Columbia University senior Paul Nungesser filed suit against the school yesterday, alleging that it refused to protect him from the harassment and hostile learning environment created by fellow student Emma Sulkowicz’s rape allegations against him, and her “Carry that Weight” performance art piece. Nungesser’s attorney, Andrew Miltenberg, has provided us with a full copy of the complaint in the suit.
The lawsuit, although it doesn’t name Sulkowicz as a defendant, tells the story of their interactions following the alleged assault from Nungesser’s perspective. It features lengthy excerpts from their Facebook messages and suggests that Sulkowicz accused him of rape because he wasn’t interested in dating her:
As is evident from Emma’s Facebook messages to Paul during the summer prior to their sophomore year, Emma’s yearning for Paul had become very intense. Emma repeatedly messaged Paul throughout that summerthat she loved and missed him. She was quick to inquire whether he was in love with the woman he was seeing abroad.
Thereafter, she continued purusing him, reiterating that she loved him. However, when Paul did not reciporcate these intense feelings, and instead showed interest in dating other women, Emma became viciously angry.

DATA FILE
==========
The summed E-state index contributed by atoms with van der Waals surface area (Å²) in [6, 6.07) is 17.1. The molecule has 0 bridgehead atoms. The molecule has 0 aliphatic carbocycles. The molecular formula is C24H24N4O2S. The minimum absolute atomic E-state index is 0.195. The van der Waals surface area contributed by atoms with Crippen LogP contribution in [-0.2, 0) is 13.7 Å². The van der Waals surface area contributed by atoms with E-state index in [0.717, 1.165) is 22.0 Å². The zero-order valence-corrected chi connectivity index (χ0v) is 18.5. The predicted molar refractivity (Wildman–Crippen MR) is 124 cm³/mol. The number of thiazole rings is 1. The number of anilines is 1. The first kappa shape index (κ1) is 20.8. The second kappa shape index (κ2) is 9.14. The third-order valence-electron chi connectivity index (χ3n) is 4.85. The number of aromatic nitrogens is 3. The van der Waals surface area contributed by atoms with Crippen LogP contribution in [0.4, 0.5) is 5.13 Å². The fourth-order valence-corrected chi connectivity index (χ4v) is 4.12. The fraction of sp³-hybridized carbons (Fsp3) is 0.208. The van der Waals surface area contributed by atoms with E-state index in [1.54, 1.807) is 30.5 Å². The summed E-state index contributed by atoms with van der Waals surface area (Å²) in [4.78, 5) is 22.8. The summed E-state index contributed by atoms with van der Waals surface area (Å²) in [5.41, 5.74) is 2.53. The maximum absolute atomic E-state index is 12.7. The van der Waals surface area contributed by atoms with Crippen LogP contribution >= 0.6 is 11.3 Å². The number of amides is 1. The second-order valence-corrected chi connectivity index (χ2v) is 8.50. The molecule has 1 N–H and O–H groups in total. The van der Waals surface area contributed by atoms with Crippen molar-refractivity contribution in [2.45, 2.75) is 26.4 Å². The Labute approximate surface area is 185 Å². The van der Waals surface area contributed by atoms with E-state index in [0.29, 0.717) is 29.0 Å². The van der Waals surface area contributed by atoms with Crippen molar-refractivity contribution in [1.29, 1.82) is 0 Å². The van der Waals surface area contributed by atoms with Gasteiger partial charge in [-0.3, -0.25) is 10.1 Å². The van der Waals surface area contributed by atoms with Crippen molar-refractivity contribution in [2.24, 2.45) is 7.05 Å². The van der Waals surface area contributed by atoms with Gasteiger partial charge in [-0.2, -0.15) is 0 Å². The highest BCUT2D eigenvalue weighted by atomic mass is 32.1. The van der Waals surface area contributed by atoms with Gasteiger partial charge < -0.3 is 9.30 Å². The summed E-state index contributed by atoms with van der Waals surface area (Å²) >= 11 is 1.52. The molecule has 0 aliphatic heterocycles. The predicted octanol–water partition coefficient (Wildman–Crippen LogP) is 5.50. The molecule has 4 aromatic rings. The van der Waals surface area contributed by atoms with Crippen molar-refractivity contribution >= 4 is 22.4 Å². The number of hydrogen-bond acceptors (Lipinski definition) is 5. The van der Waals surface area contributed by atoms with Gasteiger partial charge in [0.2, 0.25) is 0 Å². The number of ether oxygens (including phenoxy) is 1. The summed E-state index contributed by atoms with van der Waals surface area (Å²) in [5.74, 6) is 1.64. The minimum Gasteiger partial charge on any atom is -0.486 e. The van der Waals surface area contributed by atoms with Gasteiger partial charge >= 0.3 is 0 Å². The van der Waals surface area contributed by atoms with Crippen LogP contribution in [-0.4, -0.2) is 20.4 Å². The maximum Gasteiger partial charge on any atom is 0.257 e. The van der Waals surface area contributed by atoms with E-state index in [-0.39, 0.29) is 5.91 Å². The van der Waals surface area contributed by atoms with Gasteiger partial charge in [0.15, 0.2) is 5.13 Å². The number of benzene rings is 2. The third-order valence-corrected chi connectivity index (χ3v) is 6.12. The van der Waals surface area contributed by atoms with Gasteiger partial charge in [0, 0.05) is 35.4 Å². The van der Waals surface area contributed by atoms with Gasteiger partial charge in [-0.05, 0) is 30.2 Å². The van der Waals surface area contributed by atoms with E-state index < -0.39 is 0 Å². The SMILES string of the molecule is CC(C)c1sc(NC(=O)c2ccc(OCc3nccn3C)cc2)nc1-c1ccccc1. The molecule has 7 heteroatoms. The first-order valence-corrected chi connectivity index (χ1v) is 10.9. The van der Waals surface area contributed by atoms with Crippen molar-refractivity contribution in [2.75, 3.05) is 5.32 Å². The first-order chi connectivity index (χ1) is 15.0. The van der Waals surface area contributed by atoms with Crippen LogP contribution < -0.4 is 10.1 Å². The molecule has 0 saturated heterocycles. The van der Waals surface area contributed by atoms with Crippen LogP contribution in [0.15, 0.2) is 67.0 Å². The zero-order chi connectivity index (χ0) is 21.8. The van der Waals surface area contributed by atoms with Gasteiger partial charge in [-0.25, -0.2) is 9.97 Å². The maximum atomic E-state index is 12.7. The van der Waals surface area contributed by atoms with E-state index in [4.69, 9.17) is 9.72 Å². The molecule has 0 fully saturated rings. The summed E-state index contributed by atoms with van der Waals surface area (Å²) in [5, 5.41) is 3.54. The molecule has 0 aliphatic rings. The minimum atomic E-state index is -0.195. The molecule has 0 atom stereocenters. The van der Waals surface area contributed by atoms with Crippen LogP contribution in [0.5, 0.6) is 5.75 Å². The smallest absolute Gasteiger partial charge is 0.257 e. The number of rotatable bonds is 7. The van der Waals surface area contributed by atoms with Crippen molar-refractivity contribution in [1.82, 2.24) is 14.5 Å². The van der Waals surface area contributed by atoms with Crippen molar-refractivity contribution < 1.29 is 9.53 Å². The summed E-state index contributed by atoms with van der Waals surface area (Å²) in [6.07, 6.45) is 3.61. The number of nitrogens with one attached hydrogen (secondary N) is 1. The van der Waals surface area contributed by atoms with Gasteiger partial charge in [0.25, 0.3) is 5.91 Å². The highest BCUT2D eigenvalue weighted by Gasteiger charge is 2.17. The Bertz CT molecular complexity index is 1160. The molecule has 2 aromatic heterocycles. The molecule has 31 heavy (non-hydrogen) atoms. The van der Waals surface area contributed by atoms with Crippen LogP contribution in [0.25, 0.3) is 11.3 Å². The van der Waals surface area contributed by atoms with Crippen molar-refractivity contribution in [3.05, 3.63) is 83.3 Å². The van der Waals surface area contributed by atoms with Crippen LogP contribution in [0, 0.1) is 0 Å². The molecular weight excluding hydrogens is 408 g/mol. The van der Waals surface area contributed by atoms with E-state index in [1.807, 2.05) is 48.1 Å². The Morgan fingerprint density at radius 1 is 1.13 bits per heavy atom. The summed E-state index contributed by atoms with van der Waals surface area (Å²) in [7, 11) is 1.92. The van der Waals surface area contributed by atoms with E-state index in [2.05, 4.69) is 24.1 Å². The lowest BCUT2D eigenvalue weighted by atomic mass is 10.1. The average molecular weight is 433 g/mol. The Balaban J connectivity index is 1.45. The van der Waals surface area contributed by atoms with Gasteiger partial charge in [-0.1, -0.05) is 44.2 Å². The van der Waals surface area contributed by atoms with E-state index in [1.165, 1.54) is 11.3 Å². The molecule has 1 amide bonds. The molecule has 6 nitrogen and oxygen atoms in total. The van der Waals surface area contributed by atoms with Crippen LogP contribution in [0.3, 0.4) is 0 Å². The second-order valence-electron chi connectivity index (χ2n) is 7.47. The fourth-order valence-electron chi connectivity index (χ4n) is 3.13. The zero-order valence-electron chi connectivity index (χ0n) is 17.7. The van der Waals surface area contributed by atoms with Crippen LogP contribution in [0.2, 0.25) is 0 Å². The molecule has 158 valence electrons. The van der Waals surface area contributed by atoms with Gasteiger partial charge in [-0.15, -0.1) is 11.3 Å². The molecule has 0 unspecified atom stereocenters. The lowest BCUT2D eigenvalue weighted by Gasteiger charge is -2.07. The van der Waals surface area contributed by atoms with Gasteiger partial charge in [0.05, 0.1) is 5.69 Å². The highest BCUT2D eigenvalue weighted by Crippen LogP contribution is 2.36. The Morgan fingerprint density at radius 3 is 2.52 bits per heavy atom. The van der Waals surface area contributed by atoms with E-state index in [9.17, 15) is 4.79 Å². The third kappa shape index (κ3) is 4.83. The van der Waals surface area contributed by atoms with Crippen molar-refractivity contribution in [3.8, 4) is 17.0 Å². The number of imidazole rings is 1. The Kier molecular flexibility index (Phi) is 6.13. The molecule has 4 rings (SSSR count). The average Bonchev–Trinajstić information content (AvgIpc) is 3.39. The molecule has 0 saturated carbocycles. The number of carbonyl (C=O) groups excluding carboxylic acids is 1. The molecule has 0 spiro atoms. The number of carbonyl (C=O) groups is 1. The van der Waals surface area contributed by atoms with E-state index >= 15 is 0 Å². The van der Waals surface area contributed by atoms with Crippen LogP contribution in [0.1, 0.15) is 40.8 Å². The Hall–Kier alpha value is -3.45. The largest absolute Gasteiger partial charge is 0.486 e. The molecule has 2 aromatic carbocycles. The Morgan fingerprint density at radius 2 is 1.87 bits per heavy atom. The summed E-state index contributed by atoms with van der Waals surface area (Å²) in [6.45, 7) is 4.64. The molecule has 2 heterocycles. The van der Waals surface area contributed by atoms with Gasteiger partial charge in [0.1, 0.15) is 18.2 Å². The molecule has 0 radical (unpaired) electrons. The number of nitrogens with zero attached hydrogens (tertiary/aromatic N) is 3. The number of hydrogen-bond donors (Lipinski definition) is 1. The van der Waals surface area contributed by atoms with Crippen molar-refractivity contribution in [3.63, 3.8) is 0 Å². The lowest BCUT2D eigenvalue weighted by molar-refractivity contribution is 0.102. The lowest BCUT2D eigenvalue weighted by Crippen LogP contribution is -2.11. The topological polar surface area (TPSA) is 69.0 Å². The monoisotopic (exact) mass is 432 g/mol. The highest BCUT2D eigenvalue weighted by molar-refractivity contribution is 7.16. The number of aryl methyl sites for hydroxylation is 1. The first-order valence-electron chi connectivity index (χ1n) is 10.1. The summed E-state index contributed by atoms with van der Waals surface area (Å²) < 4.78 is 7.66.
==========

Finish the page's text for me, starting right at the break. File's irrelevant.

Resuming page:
The suit accuses Sulkowicz of filing a “false complaint” with Columbia, and says she pursued a “scheme” to “brand Paul as a rapist.” It does not mention the other three sexual assaults Nungesser was accused of, including the two that went through the campus disciplinary system and found him not responsible.
We’ve asked Miltenberg why Sulkowicz isn’t personally named as a defendant in the suit, and will update if we hear back.
Update, 11:15 a.m:
Miltenberg sent the following statement to Jezebel:
This case is not about Emma Sulkowicz. It is about Columbia University as an institution, which was not only silent, but actively and knowingly supported attacks on Paul Nungesser, after having determined his innocence, legitimizing a fiction. Emma Sulkowicz is merely a footnote to this story. We already know that she cleverly crafted a story, and rode it to celebrity on the back of someone found not responsible.
Image via Flickr/Wally Gobetz